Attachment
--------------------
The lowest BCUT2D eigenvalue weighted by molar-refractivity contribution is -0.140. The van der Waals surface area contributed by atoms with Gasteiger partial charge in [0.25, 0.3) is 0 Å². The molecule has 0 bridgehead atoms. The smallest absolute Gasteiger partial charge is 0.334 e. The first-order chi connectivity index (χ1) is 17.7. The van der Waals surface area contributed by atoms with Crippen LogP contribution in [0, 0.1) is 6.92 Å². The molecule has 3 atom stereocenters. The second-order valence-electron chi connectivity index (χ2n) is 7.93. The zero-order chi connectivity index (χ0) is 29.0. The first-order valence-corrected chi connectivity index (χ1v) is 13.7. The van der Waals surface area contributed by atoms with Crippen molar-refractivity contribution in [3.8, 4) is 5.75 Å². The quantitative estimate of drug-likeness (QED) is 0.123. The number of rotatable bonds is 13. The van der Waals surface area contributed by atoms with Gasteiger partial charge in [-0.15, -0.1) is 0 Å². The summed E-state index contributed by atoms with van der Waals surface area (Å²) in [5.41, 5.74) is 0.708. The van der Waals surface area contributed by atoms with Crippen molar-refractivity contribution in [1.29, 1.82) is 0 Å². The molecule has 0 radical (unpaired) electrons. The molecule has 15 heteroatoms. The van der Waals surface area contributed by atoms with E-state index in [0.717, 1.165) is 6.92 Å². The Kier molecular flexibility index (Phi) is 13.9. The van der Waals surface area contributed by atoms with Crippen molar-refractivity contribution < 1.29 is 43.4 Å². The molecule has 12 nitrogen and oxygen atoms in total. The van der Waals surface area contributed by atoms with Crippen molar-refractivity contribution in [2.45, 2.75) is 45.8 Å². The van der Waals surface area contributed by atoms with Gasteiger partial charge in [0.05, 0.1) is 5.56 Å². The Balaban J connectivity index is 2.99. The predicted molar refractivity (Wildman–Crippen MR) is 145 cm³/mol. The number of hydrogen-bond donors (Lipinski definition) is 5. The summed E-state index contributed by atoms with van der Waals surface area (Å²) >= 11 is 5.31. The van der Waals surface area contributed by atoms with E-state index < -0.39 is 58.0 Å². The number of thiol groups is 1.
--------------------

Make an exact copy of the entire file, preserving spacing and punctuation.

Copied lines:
The lowest BCUT2D eigenvalue weighted by molar-refractivity contribution is -0.140. The van der Waals surface area contributed by atoms with Gasteiger partial charge in [0.25, 0.3) is 0 Å². The molecule has 0 bridgehead atoms. The smallest absolute Gasteiger partial charge is 0.334 e. The first-order chi connectivity index (χ1) is 17.7. The van der Waals surface area contributed by atoms with Crippen LogP contribution in [0, 0.1) is 6.92 Å². The molecule has 3 atom stereocenters. The second-order valence-electron chi connectivity index (χ2n) is 7.93. The zero-order chi connectivity index (χ0) is 29.0. The first-order valence-corrected chi connectivity index (χ1v) is 13.7. The van der Waals surface area contributed by atoms with Crippen molar-refractivity contribution in [3.8, 4) is 5.75 Å². The quantitative estimate of drug-likeness (QED) is 0.123. The number of rotatable bonds is 13. The van der Waals surface area contributed by atoms with Gasteiger partial charge in [-0.15, -0.1) is 0 Å². The summed E-state index contributed by atoms with van der Waals surface area (Å²) in [5.41, 5.74) is 0.708. The van der Waals surface area contributed by atoms with Crippen molar-refractivity contribution in [1.29, 1.82) is 0 Å². The molecule has 0 radical (unpaired) electrons. The molecule has 15 heteroatoms. The van der Waals surface area contributed by atoms with E-state index in [0.717, 1.165) is 6.92 Å². The Kier molecular flexibility index (Phi) is 13.9. The van der Waals surface area contributed by atoms with Crippen molar-refractivity contribution < 1.29 is 43.4 Å². The molecule has 12 nitrogen and oxygen atoms in total. The van der Waals surface area contributed by atoms with Crippen molar-refractivity contribution in [2.45, 2.75) is 45.8 Å². The van der Waals surface area contributed by atoms with Gasteiger partial charge in [0.05, 0.1) is 5.56 Å². The Balaban J connectivity index is 2.99. The predicted molar refractivity (Wildman–Crippen MR) is 145 cm³/mol. The number of hydrogen-bond donors (Lipinski definition) is 5. The summed E-state index contributed by atoms with van der Waals surface area (Å²) >= 11 is 5.31. The van der Waals surface area contributed by atoms with E-state index < -0.39 is 58.0 Å². The number of thiol groups is 1.